Pine needles have a waxy layer that makes them more difficult to compost than most plant waste. Although you may simply toss fresh pine needles into your compost pile and call it a day, many gardeners choose to extend the useful life of their pine needles by first utilizing them as mulch. The wax layer has usually broken down by the time the pine needles wind up in the compost pile, allowing the pine needles to decompose faster.
Because pine needle mulch doesn’t compress over time, you don’t need to apply it thickly. It remains light and fluffy, allowing water to trickle through to the soil. On a windy day, though, pine needle mulch may blow out of the garden, so use it in sheltered areas rather than around a border.
Pine Needles Composting Tips
When you already have a healthy compost pile, composting pine needles is very simple. Dump them directly into the pile and proceed as usual with layering or folding in new material. Because of their neutral pH and reduced waxy covering, “seasoned” pine needles (those that have previously been used as mulch) are the best option. They’ll disintegrate significantly faster than fresh needles.
If you don’t want to use pine needles as mulch for a season or two before composting them, you can speed up the composting process by physically breaking them down first.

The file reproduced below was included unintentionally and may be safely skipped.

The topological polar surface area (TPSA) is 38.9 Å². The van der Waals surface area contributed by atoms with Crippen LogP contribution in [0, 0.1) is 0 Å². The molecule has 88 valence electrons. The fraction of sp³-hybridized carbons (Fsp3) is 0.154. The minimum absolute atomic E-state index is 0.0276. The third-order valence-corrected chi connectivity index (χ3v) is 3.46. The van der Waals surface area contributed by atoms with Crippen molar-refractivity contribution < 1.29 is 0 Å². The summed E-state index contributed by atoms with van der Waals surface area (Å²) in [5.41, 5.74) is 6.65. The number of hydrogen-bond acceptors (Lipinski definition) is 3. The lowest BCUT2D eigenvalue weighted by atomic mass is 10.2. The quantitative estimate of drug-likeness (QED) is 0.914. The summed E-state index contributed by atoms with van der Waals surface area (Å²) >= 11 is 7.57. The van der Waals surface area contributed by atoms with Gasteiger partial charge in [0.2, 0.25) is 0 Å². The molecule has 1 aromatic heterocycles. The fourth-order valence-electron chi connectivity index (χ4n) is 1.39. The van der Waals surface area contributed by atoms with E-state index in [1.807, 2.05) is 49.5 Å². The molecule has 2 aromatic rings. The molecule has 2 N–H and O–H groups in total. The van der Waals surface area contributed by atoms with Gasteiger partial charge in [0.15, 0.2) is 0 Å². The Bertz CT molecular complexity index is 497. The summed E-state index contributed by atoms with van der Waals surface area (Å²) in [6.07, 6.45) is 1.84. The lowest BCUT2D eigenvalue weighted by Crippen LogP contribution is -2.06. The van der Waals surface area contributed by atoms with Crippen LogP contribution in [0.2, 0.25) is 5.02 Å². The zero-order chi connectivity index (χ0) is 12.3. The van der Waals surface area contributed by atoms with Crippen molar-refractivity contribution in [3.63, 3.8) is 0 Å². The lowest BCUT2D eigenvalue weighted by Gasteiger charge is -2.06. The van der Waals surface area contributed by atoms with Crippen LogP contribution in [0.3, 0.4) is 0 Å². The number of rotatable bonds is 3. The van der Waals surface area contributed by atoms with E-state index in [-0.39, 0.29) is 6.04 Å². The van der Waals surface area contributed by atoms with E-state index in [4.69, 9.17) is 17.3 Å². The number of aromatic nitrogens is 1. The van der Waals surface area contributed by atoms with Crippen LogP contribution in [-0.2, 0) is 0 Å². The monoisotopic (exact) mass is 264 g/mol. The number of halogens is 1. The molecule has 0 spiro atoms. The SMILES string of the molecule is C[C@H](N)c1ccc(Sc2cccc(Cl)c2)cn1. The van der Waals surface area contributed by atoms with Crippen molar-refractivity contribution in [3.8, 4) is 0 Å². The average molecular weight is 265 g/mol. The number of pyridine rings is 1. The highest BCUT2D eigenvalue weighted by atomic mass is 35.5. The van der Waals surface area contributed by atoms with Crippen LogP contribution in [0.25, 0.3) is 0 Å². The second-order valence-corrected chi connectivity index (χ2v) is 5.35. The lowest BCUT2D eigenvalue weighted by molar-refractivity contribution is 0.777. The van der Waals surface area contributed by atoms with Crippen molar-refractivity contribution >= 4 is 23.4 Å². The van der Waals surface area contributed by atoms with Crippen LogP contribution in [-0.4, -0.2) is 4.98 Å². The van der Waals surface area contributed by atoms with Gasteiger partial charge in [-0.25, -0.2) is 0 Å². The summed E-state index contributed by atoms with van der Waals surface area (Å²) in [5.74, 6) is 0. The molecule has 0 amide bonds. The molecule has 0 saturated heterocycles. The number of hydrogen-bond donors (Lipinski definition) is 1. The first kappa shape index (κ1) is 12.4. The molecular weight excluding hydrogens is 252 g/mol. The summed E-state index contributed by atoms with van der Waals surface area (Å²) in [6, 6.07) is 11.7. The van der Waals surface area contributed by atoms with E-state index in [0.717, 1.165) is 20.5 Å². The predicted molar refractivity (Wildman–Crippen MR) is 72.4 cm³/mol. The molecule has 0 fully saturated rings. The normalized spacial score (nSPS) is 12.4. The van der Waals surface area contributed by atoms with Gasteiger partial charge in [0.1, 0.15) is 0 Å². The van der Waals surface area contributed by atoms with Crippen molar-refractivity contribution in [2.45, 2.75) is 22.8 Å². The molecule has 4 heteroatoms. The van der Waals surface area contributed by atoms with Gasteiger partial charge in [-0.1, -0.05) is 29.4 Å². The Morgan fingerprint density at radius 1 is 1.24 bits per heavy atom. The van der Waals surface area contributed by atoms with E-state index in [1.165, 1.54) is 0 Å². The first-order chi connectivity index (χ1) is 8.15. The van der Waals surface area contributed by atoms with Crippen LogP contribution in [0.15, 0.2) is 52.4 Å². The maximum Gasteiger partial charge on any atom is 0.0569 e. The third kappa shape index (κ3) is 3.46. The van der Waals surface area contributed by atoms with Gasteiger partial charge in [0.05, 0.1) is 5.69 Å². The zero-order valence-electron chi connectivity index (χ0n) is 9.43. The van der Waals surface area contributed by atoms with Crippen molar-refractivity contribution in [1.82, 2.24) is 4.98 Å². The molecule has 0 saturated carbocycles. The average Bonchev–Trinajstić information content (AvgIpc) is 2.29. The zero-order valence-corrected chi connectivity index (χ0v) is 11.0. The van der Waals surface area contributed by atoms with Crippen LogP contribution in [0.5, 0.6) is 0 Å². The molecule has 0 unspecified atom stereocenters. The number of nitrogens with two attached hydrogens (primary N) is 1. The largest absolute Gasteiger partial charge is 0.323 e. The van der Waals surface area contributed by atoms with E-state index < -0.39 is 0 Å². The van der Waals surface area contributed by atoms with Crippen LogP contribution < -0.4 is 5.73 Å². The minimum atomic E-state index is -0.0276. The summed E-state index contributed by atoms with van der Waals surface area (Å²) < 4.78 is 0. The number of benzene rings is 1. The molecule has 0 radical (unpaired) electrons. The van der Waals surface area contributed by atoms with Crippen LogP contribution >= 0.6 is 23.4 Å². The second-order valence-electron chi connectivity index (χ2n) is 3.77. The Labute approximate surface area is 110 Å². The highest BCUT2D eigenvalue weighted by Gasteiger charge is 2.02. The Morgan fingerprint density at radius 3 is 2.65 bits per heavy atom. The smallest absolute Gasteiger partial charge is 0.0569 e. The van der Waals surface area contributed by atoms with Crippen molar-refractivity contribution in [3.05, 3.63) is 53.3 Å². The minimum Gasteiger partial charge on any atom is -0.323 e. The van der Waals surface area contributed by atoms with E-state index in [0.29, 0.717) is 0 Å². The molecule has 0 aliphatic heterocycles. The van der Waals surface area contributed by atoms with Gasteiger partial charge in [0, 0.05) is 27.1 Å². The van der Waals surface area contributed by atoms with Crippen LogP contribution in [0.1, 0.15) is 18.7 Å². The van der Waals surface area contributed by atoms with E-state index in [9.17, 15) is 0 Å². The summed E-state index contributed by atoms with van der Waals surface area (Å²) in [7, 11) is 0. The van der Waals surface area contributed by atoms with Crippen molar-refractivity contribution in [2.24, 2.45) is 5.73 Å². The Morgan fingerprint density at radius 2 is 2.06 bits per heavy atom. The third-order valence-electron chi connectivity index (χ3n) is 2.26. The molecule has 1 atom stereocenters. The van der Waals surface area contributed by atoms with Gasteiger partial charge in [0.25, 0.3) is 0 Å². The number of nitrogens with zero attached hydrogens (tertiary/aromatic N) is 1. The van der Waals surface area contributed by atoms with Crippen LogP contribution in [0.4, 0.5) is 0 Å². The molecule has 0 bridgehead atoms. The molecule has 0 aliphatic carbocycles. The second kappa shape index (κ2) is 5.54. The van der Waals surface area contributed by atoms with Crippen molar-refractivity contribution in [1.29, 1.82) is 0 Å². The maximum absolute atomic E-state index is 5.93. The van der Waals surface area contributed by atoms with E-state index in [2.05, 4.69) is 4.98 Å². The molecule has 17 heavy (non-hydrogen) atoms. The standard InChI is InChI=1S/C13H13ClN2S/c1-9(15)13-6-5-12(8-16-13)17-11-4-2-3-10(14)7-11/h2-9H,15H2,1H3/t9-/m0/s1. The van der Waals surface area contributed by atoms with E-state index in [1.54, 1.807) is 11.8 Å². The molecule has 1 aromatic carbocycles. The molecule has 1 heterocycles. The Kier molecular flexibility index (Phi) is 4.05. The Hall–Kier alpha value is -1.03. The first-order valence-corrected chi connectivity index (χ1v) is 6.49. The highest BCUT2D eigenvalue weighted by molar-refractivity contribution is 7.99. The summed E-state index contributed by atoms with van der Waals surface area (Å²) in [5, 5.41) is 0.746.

Rake them into a mound, adjust the height of your lawnmower, then run over the pile a few times to chop up the needles. A mulching bag attachment is advised to keep the pine needles contained, but if you don’t have one, set your pine needle pile on a concrete driveway before using the lawnmower to make sweeping up the waste easier.
Keeping Pine Needle Content In Check
Pine needles are only one sort of component required for efficient composting. According to the Cornell Waste Management Institute, all compost piles must contain a blend of green nitrogen-rich material and brown carbon-based material, as well as appropriate moisture, heat, volume, and air. Although you should always have more brown material than green material in your compost pile, experts do not recommend filling your compost pile, fresh or old, with pine needles.
Instead, strive to retain the pine needle content of your compost pile to roughly 10% of its overall volume in order to provide enough food for the pile’s microbes as the needles’ wax coating deteriorates. As extra brown materials, use dried leaves, sawdust, newspaper, paper bags, old mulch, and even old compost to fill out the bulk of your compost pile.